The settlement had an earlier Cumbric name, Cathures. It is recorded that the King of Strathclyde, Rhydderch Hael, welcomed Saint Kentigern, procured his consecration as bishop about 540. For some thirteen years Kentigern laboured in the region, building his church at the Molendinar Burn where Glasgow Cathedral now stands, making many converts. A large community became known as Glasgu; the area around Glasgow has hosted communities for millennia, with the River Clyde providing a natural location for fishing. The Romans built outposts in the area and, to keep Roman Britannia separate from the Celtic and Pictish Caledonia, constructed the Antonine Wall. Items from the wall like altars from Roman forts like Balmuildy can be found at the Hunterian Museum today. Glasgow itself was reputed to have been founded by the Christian missionary Saint Mungo in the 6th century, he established a church on the Molendinar Burn, where the present Glasgow Cathedral stands, in the following years Glasgow became a religious centre.
Glasgow grew over the following centuries. The Glasgow Fair began in the year 1190; the first bridge over the River Clyde at Glasgow was recorded from around 1285, giving its name to the Briggait area of the city, forming the main North-South route over the river via Glasgow Cross. The founding of the University of Glasgow in 1451 and elevation of the bishopric to become the Archdiocese of Glasgow in 1492 increased the town's religious and educational status and landed wealth, its early trade was in agriculture and fishing, with cured salmon and herring being exported to Europe and the Mediterranean. Following the European Protestant Reformation and with the encouragement of the Convention of Royal Burghs, the 14 incorporated trade crafts federated as the Trades House in 1605 to match the power and influence in the town council of the earlier Merchants' Guilds who established their Merchants House in the same year. Glasgow was subsequently raised to the status of Royal Burgh in 1611. Glasgow's substantial fortunes came from international trade and invention, starting in the 17th century with sugar, followed by tobacco, cotton and linen, products of the Atlantic triangular slave trade.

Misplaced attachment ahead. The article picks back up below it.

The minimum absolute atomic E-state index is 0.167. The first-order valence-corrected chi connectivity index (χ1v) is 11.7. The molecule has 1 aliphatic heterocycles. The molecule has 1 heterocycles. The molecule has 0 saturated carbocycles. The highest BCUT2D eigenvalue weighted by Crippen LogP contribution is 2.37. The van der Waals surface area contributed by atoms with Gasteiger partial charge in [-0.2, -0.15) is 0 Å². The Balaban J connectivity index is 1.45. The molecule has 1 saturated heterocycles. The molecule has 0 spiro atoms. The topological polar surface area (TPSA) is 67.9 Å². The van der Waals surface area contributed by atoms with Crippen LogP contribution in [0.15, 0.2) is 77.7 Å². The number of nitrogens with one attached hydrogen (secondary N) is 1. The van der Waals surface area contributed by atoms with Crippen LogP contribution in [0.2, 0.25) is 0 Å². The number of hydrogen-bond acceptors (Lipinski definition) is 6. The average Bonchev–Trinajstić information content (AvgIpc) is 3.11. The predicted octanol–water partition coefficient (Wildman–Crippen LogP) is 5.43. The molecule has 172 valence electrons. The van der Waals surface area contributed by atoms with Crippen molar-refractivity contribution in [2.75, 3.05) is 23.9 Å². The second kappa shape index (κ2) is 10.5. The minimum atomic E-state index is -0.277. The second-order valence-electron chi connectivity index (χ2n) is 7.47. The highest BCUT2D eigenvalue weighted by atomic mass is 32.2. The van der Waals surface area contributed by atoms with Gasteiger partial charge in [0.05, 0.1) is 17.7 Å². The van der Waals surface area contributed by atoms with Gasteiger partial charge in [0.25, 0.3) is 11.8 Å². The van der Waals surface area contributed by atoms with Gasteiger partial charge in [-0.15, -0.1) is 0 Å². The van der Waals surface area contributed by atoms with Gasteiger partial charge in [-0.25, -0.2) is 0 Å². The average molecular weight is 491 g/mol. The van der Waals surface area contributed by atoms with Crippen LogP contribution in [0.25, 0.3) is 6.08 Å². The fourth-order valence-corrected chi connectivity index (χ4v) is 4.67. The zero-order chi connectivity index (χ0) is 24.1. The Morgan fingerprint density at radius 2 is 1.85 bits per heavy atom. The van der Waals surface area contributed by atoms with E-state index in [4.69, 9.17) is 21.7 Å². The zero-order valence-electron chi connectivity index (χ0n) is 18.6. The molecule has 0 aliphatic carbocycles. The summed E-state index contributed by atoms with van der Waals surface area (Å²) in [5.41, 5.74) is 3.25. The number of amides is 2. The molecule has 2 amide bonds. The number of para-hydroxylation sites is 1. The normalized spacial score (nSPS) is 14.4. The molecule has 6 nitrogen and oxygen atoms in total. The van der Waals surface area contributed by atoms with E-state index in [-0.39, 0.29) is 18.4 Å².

Daniel Defoe visited the city in the early 18th century and famously opined in his book A tour thro' the whole island of Great Britain, that Glasgow was "the cleanest and beautifullest, best built city in Britain, London excepted". At that time the city's population was about 12,000, the city was yet to undergo the massive expansionary changes to its economy and urban fabric, brought about by the Scottish Enlightenment and Industrial Revolution. After the Acts of Union in 1707, Scotland gained further access to the vast markets of the new British Empire, Glasgow became p